Jinja — Christopher Nambago has lived a life of hard work and adventure. He was the first black traffic Police officer in the colonial era, goalkeeper of the national team and, at the same time, a member of the national cricket team. He is also a fine musician and politician.
Christopher Brown Nambago, 91, has been playing one violin for 73 years. In 1938, while studying at Busoga College Mwiri, Nambago ordered for the violin from Lenard's Company in Britain, through his teacher, Rev. F.G. Coates.
To-date, he has not only kept the violin, but also the school uniform he wore the first day he played the instrument. He has also kept copies of the school magazine.
Love for music
Back then, Nambago admired his music teacher, Rev. Coates, who was a good violinist. A number of times, he asked Rev. Coates to teach him how to play the violin, but the expatriate told him that no African was capable of learning the instrument.
Although the statement irked Nambago, he swallowed his pride and kept going back to ask to be taught due to his love for the violin. Eventually, Rev. Coates said whoever wanted to learn how to play the violin had to buy their own. It cost sh150 in 1938.
"Since my father loved music, he gave me the money," says Nambago. A total of eight students showed interest in playing the violin, but five dropped out. The remaining three practised three times a week for two years.
Rev. Coates must have done a good job. Today, with his violin, Nambago adds colour to the church service, so much that whenever he fails to turn up, his absence is greatly felt. Fred Magala, Nambago's church choir master, says whereas they have an organist, singing without the violin feels like taking tea without sugar.
But like Rev. Coates, Nambago is accused of being stingy with his violin. He says he tells anyone who wants to learn how to play the violin to buy their own. As a result, he is the only one who can play the instrument at the church. While people think Nambago is mean, he insists that it is only fair and reasonable to insist that everyone plays their own instrument.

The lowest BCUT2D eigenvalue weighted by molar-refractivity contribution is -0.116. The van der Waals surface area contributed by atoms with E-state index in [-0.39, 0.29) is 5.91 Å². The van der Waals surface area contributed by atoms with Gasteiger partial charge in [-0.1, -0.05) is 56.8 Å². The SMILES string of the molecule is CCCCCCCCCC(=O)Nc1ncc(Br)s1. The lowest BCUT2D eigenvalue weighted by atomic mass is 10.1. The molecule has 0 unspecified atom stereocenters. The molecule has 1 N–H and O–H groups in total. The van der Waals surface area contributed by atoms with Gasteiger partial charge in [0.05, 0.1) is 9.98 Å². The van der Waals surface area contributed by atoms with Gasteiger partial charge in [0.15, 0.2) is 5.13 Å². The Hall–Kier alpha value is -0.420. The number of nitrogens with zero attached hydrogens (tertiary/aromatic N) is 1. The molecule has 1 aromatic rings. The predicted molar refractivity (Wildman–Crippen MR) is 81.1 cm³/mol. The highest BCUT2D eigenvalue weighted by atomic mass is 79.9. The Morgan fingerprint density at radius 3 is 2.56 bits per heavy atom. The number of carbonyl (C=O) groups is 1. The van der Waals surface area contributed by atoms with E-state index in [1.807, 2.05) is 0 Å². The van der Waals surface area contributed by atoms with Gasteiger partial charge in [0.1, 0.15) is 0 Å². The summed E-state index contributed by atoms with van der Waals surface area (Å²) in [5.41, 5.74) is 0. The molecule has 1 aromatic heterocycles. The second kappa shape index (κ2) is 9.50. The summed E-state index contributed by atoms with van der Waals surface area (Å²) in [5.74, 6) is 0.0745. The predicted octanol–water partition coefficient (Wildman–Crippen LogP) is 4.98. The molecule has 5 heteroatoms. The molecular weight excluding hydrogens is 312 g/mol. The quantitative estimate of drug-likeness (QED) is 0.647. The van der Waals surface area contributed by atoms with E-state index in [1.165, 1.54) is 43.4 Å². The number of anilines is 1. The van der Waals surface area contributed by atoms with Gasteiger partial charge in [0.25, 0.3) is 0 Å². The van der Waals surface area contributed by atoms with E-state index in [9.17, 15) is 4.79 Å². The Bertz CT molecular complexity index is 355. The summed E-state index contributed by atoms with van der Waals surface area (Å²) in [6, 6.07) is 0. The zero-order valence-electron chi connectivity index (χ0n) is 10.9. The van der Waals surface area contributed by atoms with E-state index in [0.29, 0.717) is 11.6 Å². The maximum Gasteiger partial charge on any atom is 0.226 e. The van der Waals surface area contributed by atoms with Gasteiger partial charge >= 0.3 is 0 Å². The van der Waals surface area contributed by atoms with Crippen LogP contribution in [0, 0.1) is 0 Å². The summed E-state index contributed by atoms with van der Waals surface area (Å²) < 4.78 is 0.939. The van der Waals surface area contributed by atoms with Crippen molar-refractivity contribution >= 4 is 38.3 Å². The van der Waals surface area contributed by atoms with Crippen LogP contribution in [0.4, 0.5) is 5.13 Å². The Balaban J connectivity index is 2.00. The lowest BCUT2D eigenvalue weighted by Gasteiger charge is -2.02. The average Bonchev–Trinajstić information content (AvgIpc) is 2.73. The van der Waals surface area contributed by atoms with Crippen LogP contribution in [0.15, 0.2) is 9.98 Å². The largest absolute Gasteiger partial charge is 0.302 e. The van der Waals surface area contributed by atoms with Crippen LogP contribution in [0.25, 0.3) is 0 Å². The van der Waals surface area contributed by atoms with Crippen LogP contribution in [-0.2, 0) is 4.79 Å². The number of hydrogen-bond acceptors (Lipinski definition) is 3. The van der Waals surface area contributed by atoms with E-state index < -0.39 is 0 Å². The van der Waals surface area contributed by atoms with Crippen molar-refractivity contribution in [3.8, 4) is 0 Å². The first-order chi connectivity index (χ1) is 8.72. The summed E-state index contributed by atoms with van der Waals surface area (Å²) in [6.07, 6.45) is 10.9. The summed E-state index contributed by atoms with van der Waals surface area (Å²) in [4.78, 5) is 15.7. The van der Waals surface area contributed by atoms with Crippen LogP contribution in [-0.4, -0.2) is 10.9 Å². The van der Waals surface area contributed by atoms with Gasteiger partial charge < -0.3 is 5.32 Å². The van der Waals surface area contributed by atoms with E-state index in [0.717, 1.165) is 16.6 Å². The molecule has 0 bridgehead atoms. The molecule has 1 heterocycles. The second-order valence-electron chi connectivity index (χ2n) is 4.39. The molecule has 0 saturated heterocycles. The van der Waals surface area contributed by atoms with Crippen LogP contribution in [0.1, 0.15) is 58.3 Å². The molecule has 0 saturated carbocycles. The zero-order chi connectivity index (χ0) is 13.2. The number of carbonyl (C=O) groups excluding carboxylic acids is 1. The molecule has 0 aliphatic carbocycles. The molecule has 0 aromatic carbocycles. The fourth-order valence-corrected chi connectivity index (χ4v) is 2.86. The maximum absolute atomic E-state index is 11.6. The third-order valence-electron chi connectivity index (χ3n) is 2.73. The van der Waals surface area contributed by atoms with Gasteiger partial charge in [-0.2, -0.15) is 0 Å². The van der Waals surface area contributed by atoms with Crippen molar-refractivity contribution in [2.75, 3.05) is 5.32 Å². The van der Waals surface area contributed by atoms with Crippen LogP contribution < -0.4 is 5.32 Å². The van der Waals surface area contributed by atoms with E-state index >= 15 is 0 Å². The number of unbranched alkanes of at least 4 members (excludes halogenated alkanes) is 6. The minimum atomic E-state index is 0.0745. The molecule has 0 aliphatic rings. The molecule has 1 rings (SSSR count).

In fact, he is concerned that nobody has bought the instrument since he started telling them to "buy your own violin".
"Who is going to play the violin at my funeral? I am unfortunate. My son who had learnt to play it passed on," Nambago says. His love for the instrument is so big that he wants to be buried with it when he dies.
Last year, during Mwiri College's centenary celebrations, Nambago excited students when he turned up in his old uniform, a blue pair of shorts, a long-sleeved light-blue shirt and a striped neck tie to relive memories of the great institution that shaped him.
Carrying his violin, Nambago played the instrument to the excitement of students and old boys. Many wondered how he had managed to keep the violin and the uniform in good shape for so long. Students and old boys rushed to take pictures with him.
Born on April 9, 1921 to the late Eseri Nyanzi and Eriya Waiswa Bamutire, Nambago, who belongs to the Baise Kayima clan, studied at Busoga College Mwiri from February 28, 1933 to 1939 when he completed S3. Nambago says his education was not attained on a silver platter because his mother was not the official wife to his father, who was a sub-county chief in Kanankamba in Kaliro district.
Much as all Nambago's step brothers studied at Kings College Budo, he remained at home. He did not even get a chance to enrol at the nearby schools in the village.
His luck came when the then Busoga leader, Ezekeri Tenywa Wako (RIP), father to the late Busoga Kyabazinga Henry Wako Muloki, paid a visit to his home and was concerned that Nambago, despite his young age, was in the village playing instead of going to school.
Nambago says Tenywa was his mother's stepbrother. Following Tenywa's intervention, Nambago was able to start school at the age of 11. He enrolled at Kamuli High School in 1932, before joining Mwiri in 1933. He recalls that education in the 1930s was thorough.
"You cannot compare me with an S5 student of today. It would be an insult," Nambago says in fluent English.
Joining the Police
One day after leaving Mwiri, Nambago walked from Namasiga village, Busedde sub-county in Jinja district to the Jinja Central Police Station in order to meet the senior superintendent of Police he only remembers as Ralph.